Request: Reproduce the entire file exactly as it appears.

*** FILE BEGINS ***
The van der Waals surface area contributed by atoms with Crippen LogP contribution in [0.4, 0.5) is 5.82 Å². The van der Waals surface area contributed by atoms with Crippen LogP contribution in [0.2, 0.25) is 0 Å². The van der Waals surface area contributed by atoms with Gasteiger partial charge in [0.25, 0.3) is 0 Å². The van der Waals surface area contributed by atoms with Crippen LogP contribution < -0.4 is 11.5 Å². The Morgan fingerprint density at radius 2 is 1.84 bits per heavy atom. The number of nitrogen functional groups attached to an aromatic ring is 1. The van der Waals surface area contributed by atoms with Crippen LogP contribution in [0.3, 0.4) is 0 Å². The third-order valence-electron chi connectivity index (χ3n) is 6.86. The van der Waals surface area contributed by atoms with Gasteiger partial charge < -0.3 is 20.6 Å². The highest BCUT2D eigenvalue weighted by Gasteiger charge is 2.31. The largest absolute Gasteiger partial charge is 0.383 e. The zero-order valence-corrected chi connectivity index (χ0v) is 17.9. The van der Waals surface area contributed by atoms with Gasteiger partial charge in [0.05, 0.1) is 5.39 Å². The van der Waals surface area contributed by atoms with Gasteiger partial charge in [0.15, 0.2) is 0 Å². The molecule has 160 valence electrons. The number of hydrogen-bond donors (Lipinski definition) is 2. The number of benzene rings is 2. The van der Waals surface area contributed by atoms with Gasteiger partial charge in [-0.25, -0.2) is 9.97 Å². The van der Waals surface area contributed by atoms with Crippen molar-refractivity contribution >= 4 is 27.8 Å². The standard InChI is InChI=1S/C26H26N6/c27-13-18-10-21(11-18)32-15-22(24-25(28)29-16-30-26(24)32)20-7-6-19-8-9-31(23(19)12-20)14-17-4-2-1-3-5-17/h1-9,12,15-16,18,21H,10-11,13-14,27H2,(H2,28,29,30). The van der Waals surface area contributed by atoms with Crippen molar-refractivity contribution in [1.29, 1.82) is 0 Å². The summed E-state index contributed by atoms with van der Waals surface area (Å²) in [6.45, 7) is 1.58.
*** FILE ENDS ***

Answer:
The van der Waals surface area contributed by atoms with Crippen LogP contribution in [0.4, 0.5) is 5.82 Å². The van der Waals surface area contributed by atoms with Crippen LogP contribution in [0.2, 0.25) is 0 Å². The van der Waals surface area contributed by atoms with Gasteiger partial charge in [0.25, 0.3) is 0 Å². The van der Waals surface area contributed by atoms with Crippen LogP contribution < -0.4 is 11.5 Å². The Morgan fingerprint density at radius 2 is 1.84 bits per heavy atom. The number of nitrogen functional groups attached to an aromatic ring is 1. The van der Waals surface area contributed by atoms with Crippen LogP contribution in [0.3, 0.4) is 0 Å². The third-order valence-electron chi connectivity index (χ3n) is 6.86. The van der Waals surface area contributed by atoms with Gasteiger partial charge < -0.3 is 20.6 Å². The highest BCUT2D eigenvalue weighted by Gasteiger charge is 2.31. The largest absolute Gasteiger partial charge is 0.383 e. The zero-order valence-corrected chi connectivity index (χ0v) is 17.9. The van der Waals surface area contributed by atoms with Gasteiger partial charge in [0.05, 0.1) is 5.39 Å². The van der Waals surface area contributed by atoms with Gasteiger partial charge in [0.15, 0.2) is 0 Å². The molecule has 160 valence electrons. The number of hydrogen-bond donors (Lipinski definition) is 2. The number of benzene rings is 2. The van der Waals surface area contributed by atoms with Gasteiger partial charge in [-0.25, -0.2) is 9.97 Å². The van der Waals surface area contributed by atoms with Crippen molar-refractivity contribution >= 4 is 27.8 Å². The standard InChI is InChI=1S/C26H26N6/c27-13-18-10-21(11-18)32-15-22(24-25(28)29-16-30-26(24)32)20-7-6-19-8-9-31(23(19)12-20)14-17-4-2-1-3-5-17/h1-9,12,15-16,18,21H,10-11,13-14,27H2,(H2,28,29,30). The van der Waals surface area contributed by atoms with Crippen molar-refractivity contribution in [1.29, 1.82) is 0 Å². The summed E-state index contributed by atoms with van der Waals surface area (Å²) in [6.45, 7) is 1.58.